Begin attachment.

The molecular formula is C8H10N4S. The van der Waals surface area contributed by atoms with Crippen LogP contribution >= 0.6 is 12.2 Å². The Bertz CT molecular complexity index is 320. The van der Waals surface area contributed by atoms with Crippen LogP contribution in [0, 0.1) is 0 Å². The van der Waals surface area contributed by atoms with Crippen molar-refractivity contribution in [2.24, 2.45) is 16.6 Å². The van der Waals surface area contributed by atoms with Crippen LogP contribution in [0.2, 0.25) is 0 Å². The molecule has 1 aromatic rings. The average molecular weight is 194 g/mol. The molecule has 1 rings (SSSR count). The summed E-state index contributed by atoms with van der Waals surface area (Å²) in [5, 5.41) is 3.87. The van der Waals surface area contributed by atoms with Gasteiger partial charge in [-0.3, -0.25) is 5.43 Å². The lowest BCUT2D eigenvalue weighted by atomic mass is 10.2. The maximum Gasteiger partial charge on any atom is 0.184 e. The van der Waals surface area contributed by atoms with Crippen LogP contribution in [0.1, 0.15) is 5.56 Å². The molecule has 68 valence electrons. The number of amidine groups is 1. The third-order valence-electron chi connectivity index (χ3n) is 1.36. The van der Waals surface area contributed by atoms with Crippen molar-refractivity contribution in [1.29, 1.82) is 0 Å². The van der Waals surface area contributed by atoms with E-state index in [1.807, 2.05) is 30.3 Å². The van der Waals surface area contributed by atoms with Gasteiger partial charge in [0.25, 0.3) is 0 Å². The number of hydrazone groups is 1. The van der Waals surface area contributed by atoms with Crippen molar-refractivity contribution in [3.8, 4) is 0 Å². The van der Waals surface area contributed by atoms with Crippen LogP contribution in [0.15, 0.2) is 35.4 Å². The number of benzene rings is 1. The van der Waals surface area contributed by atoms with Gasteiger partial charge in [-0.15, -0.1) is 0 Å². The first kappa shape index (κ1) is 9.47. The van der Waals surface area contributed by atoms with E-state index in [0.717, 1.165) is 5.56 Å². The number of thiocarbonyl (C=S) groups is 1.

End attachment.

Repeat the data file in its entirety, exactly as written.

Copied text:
The molecular formula is C8H10N4S. The van der Waals surface area contributed by atoms with Crippen LogP contribution >= 0.6 is 12.2 Å². The Bertz CT molecular complexity index is 320. The van der Waals surface area contributed by atoms with Crippen LogP contribution in [0, 0.1) is 0 Å². The van der Waals surface area contributed by atoms with Crippen molar-refractivity contribution in [2.24, 2.45) is 16.6 Å². The van der Waals surface area contributed by atoms with Crippen LogP contribution in [0.2, 0.25) is 0 Å². The molecule has 1 aromatic rings. The average molecular weight is 194 g/mol. The molecule has 1 rings (SSSR count). The summed E-state index contributed by atoms with van der Waals surface area (Å²) in [5, 5.41) is 3.87. The van der Waals surface area contributed by atoms with Gasteiger partial charge in [-0.3, -0.25) is 5.43 Å². The lowest BCUT2D eigenvalue weighted by atomic mass is 10.2. The maximum Gasteiger partial charge on any atom is 0.184 e. The van der Waals surface area contributed by atoms with Crippen LogP contribution in [0.1, 0.15) is 5.56 Å². The molecule has 68 valence electrons. The number of amidine groups is 1. The third-order valence-electron chi connectivity index (χ3n) is 1.36. The van der Waals surface area contributed by atoms with Crippen molar-refractivity contribution in [1.29, 1.82) is 0 Å². The van der Waals surface area contributed by atoms with E-state index in [1.807, 2.05) is 30.3 Å². The van der Waals surface area contributed by atoms with Gasteiger partial charge in [0.25, 0.3) is 0 Å². The number of hydrazone groups is 1. The van der Waals surface area contributed by atoms with Crippen molar-refractivity contribution in [3.8, 4) is 0 Å². The van der Waals surface area contributed by atoms with Crippen LogP contribution in [0.15, 0.2) is 35.4 Å². The number of benzene rings is 1. The van der Waals surface area contributed by atoms with Gasteiger partial charge in [-0.15, -0.1) is 0 Å². The first kappa shape index (κ1) is 9.47. The van der Waals surface area contributed by atoms with E-state index in [0.717, 1.165) is 5.56 Å². The number of thiocarbonyl (C=S) groups is 1.